To examine the effect of PDO, we first separated the years depending on the PDO phase as in Table 1. The positive PDO years are defined when the PDO index is above 0.5 and negative below −0.5 from 1948 to 2017. For each sampled year, we conducted the EOF analysis again to the monthly SLP anomalies to obtain the dominant variability depending on PDO. Figure 12 shows the two leading EOFs for the positive and the negative PDO phase, respectively. In this case, we used the NCEP/NCAR Reanalysis 1 data due to its long-term availability (Kalnay et al., 1996). Regardless of the PDO phase, the two dominant modes of SLP variability are AO and AD. It is noted that the AD pattern is significantly different according to the phase of PDO. When the PDO is in the negative phase, the one center of action moves to Greenland, which is consistent with our findings in Fig. 4. For the negative PDO years, we also conducted the same EOF analysis without recent years (1999–2017) and found a qualitatively similar result, with the center of action shifted to Greenland (see Fig. S4). The dynamical mechanism of how the negative PDO shifts the AD center is still unclear from our analysis. Nevertheless, the statistical relationship between PDO and AO is quite robust and depends less on the data analysis period, suggesting a possible role of PDO in modulating the AD pattern.
How the large-scale atmospheric internal variability could affect the Arctic sea ice variability has been documented relatively well by previous studies. For example, the winter AO can modulate the summer sea ice variability (Rigor et al., 2002; Park et al., 2018), and the strong negative AD is considered the major driver for sea ice minimum in the 2007 summer (Wang et al., 2009). This study examined the relationship between the sea ice and the Arctic atmospheric circulations separated by EOF analysis. From the EOF analysis of monthly SLP anomalies in summer, three leading patterns are extracted: the AO as the most dominant one, the AD as the second, and the third mode that is not discussed much in the previous literature (defined as A3 in this study). The AO and the AD have a significant relationship with the September SIE for 38 years (1980–2017) as a consistent result with Rigor et al. (2002) and Wang et al. (2009).
To explore if there are any significant decadal changes in the dominant atmospheric variability in the Arctic, we separated the analysis for the early period (1982–1997) and the recent period (1998–2017). In both periods, the three atmospheric circulations (AO, AD, and A3) are robustly separated by the same EOF analysis. The noticeable change between the two periods is that the AD pattern is shifted eastward in the recent period. The center of the action on the Beaufort Sea moves to Greenland. This change in the AD pattern is responsible for the sea ice variability. The correlation coefficient for September SIE is dramatically increasing in the recent period as 0.57, whereas the AD is not very related to the September SIE in the early period. At the interannual scale, AO and A3 do not show a significant relationship with the September SIE in both periods.
In the recent period, the surface wind on the Beaufort Sea associated with the AD seems to be favorable to drive warm Pacific summer water to the sea ice edge. In addition, due to global warming, the sea ice becomes thinner and younger, which is more vulnerable to the large-scale atmospheric circulation. Thus, the anti-cyclonic circulation anomalies on the Beaufort Sea transports the warm Pacific water to sea ice edge by Ekman transport and increase sea ice melting in the Pacific sector. In addition, the strengthened TDS during the negative AD phase enhances the meridional transport of melted sea ice across the Arctic and outflows to the North Atlantic Ocean.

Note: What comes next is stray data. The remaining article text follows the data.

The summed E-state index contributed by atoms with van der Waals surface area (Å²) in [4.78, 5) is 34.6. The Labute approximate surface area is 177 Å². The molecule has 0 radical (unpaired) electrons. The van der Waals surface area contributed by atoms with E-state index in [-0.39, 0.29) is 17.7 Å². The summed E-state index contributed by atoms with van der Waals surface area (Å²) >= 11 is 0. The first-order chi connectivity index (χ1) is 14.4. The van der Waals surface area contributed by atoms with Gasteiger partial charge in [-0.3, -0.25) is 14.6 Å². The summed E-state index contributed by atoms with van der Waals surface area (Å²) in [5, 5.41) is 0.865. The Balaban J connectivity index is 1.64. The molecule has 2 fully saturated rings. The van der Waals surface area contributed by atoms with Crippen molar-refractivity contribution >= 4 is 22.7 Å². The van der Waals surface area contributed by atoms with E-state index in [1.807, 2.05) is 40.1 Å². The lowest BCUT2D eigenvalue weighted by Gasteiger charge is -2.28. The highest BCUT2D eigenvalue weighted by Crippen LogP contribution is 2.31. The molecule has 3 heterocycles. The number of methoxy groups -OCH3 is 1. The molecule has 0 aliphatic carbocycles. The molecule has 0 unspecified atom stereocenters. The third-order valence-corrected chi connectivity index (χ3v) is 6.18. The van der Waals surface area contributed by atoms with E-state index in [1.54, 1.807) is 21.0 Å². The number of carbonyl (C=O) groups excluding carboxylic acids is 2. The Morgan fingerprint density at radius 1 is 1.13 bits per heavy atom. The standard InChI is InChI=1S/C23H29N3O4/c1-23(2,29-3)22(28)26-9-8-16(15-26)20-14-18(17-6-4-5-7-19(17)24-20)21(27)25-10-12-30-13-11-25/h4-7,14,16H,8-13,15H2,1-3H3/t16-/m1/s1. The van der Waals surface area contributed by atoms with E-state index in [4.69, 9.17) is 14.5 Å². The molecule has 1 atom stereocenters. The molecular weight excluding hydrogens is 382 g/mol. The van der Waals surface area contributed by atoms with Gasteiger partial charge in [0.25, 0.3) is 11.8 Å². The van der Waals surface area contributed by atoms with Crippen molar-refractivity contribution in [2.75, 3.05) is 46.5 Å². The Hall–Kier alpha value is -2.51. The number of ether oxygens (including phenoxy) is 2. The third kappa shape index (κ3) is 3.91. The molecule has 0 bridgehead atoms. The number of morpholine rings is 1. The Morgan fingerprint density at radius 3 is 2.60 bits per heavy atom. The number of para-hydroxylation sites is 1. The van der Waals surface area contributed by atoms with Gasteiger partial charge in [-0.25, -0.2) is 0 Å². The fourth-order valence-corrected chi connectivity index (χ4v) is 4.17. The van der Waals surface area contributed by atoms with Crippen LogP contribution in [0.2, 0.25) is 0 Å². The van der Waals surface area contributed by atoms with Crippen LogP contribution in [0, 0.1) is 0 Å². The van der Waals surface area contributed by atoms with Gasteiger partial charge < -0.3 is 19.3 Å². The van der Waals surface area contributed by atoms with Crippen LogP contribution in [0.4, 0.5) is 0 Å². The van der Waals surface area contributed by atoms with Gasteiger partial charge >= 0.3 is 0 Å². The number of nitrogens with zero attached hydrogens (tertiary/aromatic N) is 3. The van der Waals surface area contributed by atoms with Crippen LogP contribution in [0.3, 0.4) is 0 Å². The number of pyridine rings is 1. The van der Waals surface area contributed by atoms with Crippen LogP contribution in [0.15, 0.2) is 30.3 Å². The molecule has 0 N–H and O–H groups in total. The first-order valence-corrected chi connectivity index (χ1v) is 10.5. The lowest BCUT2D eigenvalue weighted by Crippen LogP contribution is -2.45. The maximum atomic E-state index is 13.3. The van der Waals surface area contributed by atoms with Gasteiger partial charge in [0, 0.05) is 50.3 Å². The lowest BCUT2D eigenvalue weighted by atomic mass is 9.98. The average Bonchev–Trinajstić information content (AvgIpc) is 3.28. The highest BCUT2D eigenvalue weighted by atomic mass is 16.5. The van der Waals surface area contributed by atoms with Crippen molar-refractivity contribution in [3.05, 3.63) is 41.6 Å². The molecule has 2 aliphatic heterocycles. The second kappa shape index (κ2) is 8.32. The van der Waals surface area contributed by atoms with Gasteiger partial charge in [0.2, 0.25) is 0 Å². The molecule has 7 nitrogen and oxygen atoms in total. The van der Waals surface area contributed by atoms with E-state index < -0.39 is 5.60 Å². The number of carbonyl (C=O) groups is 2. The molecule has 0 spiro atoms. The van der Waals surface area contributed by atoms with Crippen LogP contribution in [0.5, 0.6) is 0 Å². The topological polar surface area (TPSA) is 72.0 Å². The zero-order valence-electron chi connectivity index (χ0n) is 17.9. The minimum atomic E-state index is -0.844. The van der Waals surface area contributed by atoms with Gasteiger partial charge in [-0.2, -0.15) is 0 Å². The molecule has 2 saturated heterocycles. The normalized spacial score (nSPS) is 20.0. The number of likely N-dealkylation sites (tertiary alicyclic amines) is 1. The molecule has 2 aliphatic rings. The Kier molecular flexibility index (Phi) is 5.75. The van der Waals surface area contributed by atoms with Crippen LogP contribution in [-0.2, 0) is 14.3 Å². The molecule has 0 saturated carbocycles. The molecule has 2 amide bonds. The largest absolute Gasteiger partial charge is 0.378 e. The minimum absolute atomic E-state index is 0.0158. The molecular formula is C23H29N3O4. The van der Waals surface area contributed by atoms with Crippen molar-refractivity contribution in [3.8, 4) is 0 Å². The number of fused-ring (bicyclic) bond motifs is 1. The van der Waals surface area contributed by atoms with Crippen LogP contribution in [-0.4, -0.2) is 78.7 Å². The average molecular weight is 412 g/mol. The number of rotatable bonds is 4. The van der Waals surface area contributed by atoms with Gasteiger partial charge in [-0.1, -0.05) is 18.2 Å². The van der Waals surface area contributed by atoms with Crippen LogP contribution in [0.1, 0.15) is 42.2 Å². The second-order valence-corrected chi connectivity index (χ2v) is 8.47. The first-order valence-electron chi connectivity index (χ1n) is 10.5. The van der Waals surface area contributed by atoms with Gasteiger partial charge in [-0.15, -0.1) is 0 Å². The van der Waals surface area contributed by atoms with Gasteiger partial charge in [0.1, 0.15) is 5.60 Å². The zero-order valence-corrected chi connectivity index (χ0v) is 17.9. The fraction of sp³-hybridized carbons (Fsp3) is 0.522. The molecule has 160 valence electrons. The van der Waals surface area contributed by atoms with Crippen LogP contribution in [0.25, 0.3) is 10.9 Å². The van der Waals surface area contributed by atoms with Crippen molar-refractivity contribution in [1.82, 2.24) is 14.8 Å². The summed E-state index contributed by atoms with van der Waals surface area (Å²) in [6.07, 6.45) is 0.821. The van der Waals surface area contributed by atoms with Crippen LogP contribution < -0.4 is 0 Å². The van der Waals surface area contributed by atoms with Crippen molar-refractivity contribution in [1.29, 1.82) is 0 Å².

The sea ice concentration change associated with AD is also accompanied by the change in the net surface heat flux, suggesting an important role of the thermodynamical process as well. The surface heat flux change is mostly contributed by the changes in the shortwave radiation and surface albedo in the prominent sea ice melting regions, suggesting a positive sea-ice–albedo feedback in the recent period associated with the AD.
This study implies that the relationship between atmospheric circulation and sea ice has a decadal change in the mid-1990s. Although AO and AD have a significant relationship with sea ice variability at the 95 % confidence level during the entire period (1980–2017), only the AD in the recent period shows a strong relationship with the Arctic sea ice. The reason why the AD is changed is a remaining question; however, we suggested the PDO is one of the possible modulators of the spatial pattern change of AD.
Datasets used in this study are publicly available and can be downloaded from the following sources.
MERRA-2 reanalysis: https://gmao.gsfc.nasa.gov/reanalysis/MERRA-2/data_access/ (last access: 30 October 2019).
NSIDC Sea Ice Index: https://nsidc.org/data/G02135/versions/3 (Fetterer et al., 2017).
NSIDC Sea Ice Motion: https://nsidc.org/data/nsidc-0116 (Tschudi et al., 2019).
NSIDC Sea Ice Age: https://nsidc.org/data/nsidc-0611 (Tschudi et al., 2016).
NOAA OISST sea ice concentration: https://www.esrl.noaa.gov/psd/data/gridded/data.noaa.oisst.v2.html (last access: 30 October 2019).
PIOMAS reanalysis: http://psc.apl.uw.edu/research/projects/arctic-sea-ice-volume-anomaly/data/model_grid (Zhang and Rothrock, 2003).
NCEP/NCAR Reanalysis: https://www.esrl.noaa.gov/psd/data/gridded/data.ncep.reanalysis.html (Kalnay et al., 1996).
NCEI PDO index: https://www.ncdc.noaa.gov/teleconnections/pdo/ (last access: 30 October 2019).
Datasets are described in Sect. 2.1 in detail.
The supplement related to this article is available online at: https://doi.org/10.5194/tc-13-3007-2019-supplement.
NC and ML initially suggested the study idea. KK and YL contributed to the discussion section on the impact of PDO. NC performed the data analysis and prepared the figures and paper. ML was the project leader and contributed to editing the paper. All authors contributed to the revision of the paper.
The authors declare that they have no conflict of interest.
This research has been supported by the Korea Meteorological Administration Research and Development Program (grant no. KMI2017-02410).
This paper was edited by Ross Brown and reviewed by two anonymous referees.